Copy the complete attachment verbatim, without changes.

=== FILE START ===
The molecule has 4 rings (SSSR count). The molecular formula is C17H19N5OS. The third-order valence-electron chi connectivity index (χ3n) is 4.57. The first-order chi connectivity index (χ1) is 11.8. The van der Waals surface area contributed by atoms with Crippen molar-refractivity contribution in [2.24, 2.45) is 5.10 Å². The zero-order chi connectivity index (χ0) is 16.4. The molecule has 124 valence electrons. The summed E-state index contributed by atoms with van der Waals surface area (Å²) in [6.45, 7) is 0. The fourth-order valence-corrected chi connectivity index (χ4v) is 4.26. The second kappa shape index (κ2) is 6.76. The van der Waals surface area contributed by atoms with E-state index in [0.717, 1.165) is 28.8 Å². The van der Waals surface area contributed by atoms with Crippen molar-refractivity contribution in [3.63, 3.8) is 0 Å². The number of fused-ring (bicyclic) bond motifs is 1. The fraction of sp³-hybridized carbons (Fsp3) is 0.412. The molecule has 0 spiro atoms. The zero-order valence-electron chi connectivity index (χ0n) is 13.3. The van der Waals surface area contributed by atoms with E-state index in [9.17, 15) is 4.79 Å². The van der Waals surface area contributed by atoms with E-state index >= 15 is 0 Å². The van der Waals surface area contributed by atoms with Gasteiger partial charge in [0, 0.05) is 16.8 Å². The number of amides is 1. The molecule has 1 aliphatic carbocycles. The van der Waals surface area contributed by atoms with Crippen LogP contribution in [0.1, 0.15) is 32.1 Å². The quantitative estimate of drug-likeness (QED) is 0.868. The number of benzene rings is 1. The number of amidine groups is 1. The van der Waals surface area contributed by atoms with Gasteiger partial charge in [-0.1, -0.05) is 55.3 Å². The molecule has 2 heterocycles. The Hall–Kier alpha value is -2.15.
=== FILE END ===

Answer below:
The molecule has 4 rings (SSSR count). The molecular formula is C17H19N5OS. The third-order valence-electron chi connectivity index (χ3n) is 4.57. The first-order chi connectivity index (χ1) is 11.8. The van der Waals surface area contributed by atoms with Crippen molar-refractivity contribution in [2.24, 2.45) is 5.10 Å². The zero-order chi connectivity index (χ0) is 16.4. The molecule has 124 valence electrons. The summed E-state index contributed by atoms with van der Waals surface area (Å²) in [6.45, 7) is 0. The fourth-order valence-corrected chi connectivity index (χ4v) is 4.26. The second kappa shape index (κ2) is 6.76. The van der Waals surface area contributed by atoms with E-state index in [0.717, 1.165) is 28.8 Å². The van der Waals surface area contributed by atoms with Crippen molar-refractivity contribution in [3.63, 3.8) is 0 Å². The number of fused-ring (bicyclic) bond motifs is 1. The fraction of sp³-hybridized carbons (Fsp3) is 0.412. The molecule has 0 spiro atoms. The zero-order valence-electron chi connectivity index (χ0n) is 13.3. The van der Waals surface area contributed by atoms with E-state index in [9.17, 15) is 4.79 Å². The van der Waals surface area contributed by atoms with E-state index >= 15 is 0 Å². The van der Waals surface area contributed by atoms with Gasteiger partial charge in [0, 0.05) is 16.8 Å². The number of amides is 1. The molecule has 1 aliphatic carbocycles. The van der Waals surface area contributed by atoms with Crippen LogP contribution in [0.1, 0.15) is 32.1 Å². The quantitative estimate of drug-likeness (QED) is 0.868. The number of benzene rings is 1. The number of amidine groups is 1. The van der Waals surface area contributed by atoms with Gasteiger partial charge in [-0.1, -0.05) is 55.3 Å². The molecule has 2 heterocycles. The Hall–Kier alpha value is -2.15.